A sermon delivered by Randy Hyde, Pastor, Pulaski Heights Baptist Church, Little Rock, Ark., on July 18, 2010.
Psalm 52:1-9; Luke 10:38-42
As you can imagine, I have ventured before through this passage from Luke’s gospel, the one that tells us about the woman named Martha who had a sister named Mary. We all have, certainly if we have any Bible study experience at all. Chances are, we’ve all known women like them.
Just a few months after coming to be the pastor of this church in 1996, we buried Janie Howell, the lady who purveyed our church’s kitchen, ruled it like a drill sergeant, and made sure that when it came to this congregation’s galley, everybody knew it was done, not according to Hoyle, but according to Howell – Janie Howell.
In her funeral service, I likened Janie to Martha… and it was not in an unkind way, let me tell you. It was just that hearing others talk about her, and getting to know her in the few months I was her pastor, I couldn’t help but draw an obvious comparison between Janie and her biblical twin. By the time we were through with Janie’s funeral service, you got the feeling everybody in this place was prepared to put on an apron and go to work. I know that’s the way I felt. It was the legacy Janie had left us, and it was a good one.
A few years later, I wrote a book about women in the Bible. Never got it published, but I hope that’s beside the point. The point is, I dealt again with the sisters from Bethany… though for some reason Luke is very clear not to identify where they lived, perhaps out of a need to protect the innocent. He just says they resided in a “certain village.”
It’s a bit unusual for Luke, who usually is very meticulous about describing the itinerary of those he is writing about. We know the sisters lived in Bethany, along with their brother Lazarus, the one Jesus raised from the dead after having been in the grave four days. But we know this, not because of Luke. It is due to the testimony of John, in his gospel. In my book – the one I never got published – I even gave each of the sisters her own chapter and didn’t just lump them together simply because they share the same story. I tried to treat them with the respect they deserve.
I like this story of Mary and Martha. A number of you have told me over the years that you do too. They and their story provide an important window into the ways and thoughts of Jesus, and give us a strong glimpse of what was and is important to him. The problem is, I’m not completely confident that I understand the point Jesus is making. We’ve all had experience with Martha and Mary, know their story through and through, may even be tired of dealing with it. Who knows? And it’s for certain we have often found ourselves in their shoes.
We do know this: life isn’t always fair, and Martha looks pretty bad from the way Luke tells it. In this case, what happened to Martha, unfortunately, has been frozen in the clear acrylic of the Bible, preserved for all ages to come. She gets no reprieve, no second chance – and never will – either from her kitchen or from the biting words of Jesus the Nazarene whom she loved surely just as much as did her sister Mary. In our minds, because of the telling of it, Martha will always be stuck in the kitchen, with flour up to her elbows, an exasperated expression on her face, and a complaint on her tongue. If it weren’t for John, that is the only image of Martha we would have, and it would be frozen in time.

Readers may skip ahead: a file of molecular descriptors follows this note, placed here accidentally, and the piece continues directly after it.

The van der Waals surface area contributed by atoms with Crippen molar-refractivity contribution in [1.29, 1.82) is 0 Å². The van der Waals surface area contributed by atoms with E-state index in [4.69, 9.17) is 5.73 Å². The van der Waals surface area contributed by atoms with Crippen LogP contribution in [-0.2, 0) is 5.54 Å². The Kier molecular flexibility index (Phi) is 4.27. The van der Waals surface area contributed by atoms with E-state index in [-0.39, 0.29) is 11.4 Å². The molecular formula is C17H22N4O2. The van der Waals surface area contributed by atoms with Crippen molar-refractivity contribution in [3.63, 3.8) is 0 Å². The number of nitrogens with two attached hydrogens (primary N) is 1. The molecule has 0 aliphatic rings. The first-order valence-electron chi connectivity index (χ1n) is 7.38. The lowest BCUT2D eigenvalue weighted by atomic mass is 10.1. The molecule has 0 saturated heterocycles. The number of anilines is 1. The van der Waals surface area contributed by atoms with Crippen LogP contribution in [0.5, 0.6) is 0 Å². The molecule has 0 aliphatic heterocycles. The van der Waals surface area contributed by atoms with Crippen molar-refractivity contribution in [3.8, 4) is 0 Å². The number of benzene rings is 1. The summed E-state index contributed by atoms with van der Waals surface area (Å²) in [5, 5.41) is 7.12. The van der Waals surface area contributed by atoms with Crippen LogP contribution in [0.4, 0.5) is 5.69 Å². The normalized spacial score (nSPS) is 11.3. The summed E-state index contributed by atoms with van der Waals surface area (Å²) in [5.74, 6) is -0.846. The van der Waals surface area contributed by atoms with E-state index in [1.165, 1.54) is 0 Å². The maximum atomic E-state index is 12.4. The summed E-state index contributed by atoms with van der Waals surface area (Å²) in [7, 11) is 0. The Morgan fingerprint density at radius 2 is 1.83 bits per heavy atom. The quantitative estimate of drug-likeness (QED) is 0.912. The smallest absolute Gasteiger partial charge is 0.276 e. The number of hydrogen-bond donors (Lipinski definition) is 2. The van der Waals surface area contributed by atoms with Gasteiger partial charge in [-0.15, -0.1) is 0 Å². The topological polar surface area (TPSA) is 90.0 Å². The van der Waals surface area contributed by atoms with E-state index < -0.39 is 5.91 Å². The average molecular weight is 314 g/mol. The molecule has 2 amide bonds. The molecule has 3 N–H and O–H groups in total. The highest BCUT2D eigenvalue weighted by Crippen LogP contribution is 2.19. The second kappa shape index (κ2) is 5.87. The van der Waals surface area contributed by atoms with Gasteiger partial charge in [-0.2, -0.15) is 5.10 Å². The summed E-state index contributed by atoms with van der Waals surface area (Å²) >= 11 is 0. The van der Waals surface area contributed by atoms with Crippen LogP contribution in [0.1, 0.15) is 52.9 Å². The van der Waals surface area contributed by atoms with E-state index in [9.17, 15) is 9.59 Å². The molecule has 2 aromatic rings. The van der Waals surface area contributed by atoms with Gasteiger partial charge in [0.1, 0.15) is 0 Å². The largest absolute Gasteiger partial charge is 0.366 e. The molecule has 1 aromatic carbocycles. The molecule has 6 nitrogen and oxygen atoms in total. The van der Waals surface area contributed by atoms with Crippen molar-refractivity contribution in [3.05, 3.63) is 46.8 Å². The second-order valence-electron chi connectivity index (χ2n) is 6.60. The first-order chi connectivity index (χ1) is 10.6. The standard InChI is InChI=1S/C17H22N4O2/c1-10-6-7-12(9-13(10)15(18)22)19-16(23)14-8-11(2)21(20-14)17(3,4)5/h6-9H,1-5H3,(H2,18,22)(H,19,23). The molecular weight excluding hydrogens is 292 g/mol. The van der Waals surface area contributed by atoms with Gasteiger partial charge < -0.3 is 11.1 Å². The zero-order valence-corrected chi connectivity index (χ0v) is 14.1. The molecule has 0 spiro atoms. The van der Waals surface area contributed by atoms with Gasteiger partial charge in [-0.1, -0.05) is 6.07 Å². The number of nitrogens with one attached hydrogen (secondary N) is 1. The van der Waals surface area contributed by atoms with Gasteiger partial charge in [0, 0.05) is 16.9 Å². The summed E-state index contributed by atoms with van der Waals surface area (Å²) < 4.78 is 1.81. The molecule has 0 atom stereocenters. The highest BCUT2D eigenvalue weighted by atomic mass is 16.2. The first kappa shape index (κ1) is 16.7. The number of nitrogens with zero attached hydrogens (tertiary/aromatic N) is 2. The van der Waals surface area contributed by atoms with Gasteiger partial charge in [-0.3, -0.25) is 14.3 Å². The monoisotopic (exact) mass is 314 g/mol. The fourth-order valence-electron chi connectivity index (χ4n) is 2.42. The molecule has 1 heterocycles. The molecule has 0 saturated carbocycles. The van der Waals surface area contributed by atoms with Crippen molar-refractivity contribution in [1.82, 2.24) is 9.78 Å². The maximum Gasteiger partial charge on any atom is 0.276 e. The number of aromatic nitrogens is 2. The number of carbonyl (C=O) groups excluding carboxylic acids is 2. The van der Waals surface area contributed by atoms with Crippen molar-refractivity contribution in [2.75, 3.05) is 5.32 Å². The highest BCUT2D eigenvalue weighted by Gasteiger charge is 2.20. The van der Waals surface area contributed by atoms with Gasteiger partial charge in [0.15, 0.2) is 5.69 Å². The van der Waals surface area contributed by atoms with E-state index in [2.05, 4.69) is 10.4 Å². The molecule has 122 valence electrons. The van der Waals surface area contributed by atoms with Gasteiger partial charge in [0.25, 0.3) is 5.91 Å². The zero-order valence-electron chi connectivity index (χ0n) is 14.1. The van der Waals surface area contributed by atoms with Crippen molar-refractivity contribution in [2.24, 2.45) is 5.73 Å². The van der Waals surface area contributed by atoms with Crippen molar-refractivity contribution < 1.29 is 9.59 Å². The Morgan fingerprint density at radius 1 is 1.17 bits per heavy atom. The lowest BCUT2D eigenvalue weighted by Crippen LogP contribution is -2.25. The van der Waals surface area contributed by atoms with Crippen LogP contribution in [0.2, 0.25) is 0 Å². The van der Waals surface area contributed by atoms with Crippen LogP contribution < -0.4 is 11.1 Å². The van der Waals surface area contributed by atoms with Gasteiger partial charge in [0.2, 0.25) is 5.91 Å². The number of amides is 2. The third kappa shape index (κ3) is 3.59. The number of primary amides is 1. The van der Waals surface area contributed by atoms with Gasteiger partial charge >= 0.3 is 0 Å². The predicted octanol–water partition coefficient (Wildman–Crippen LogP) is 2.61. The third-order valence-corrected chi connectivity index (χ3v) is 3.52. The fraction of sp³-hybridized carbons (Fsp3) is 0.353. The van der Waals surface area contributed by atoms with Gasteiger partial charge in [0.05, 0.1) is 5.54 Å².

Except, I do believe this… I think we all feel a certain affinity for Martha, not unlike the feelings we have for the prodigal son’s brother who stayed home, if for no other reason than we may be more like them than we care to admit and think that somehow they got a raw deal. On the surface of things – and the surface runs pretty deep, let me tell you – Martha seems to get the short end of the stick. Never mind that Jesus is wielding the stick! It just isn’t fair.
Poor Martha. She gets stuck in the kitchen, with a bunch of hungry guests in the living room, and when she complains to Jesus about her lazy sister Mary, Jesus takes Mary’s side. You’d think Jesus would appreciate Martha’s efforts. I’m sure I would have.
Maybe the food, and our appreciation of it, has something to do with that.
I have not only witnessed it when it has happened to others, but have experienced it firsthand myself. When a death occurs in the family, it won’t be long before the food starts piling up in the kitchen. The door bell rings… more food. It’s hard for good folk to respond to a death while arriving empty handed. So the food just keeps coming and coming. Gets to a point where you can hardly close the refrigerator.
My friend Kate Campbell, who is a pastor’s daughter, has even written a whimsical song about funeral food. Funeral food / It’s so good for the soul / Funeral food / Fills you up / Down to your toes / Funeral food / Funeral food.
We all know why people do it, bring food when there’s been a death. When you’re grieving you’re not in a place or a state of mind where you can start planning the next meal. You’ve got arrangements to make, phone calls to answer… and in the midst of all that you find yourself somehow trying to manage your grief. It’s a juggling act in the worst and most difficult sense of the word. Many of you, if not most, have been there. That’s why people bring food when there’s a death in the family. Chances are, they’ve been there too and know what it’s like.
But that’s not the only reason they bring food. And we know what that other reason is, don’t we? It’s a whole lot easier to bring over a plate of pork chops than it is to stumble around and try to find the right words, the words that will convey how you really feel, words that will help your friend in his or her grief, words that will give comfort and soothing. Food, simply put, is a substitute for our lack of knowing what to say. In that sense, shortcake substitutes for our shortcomings.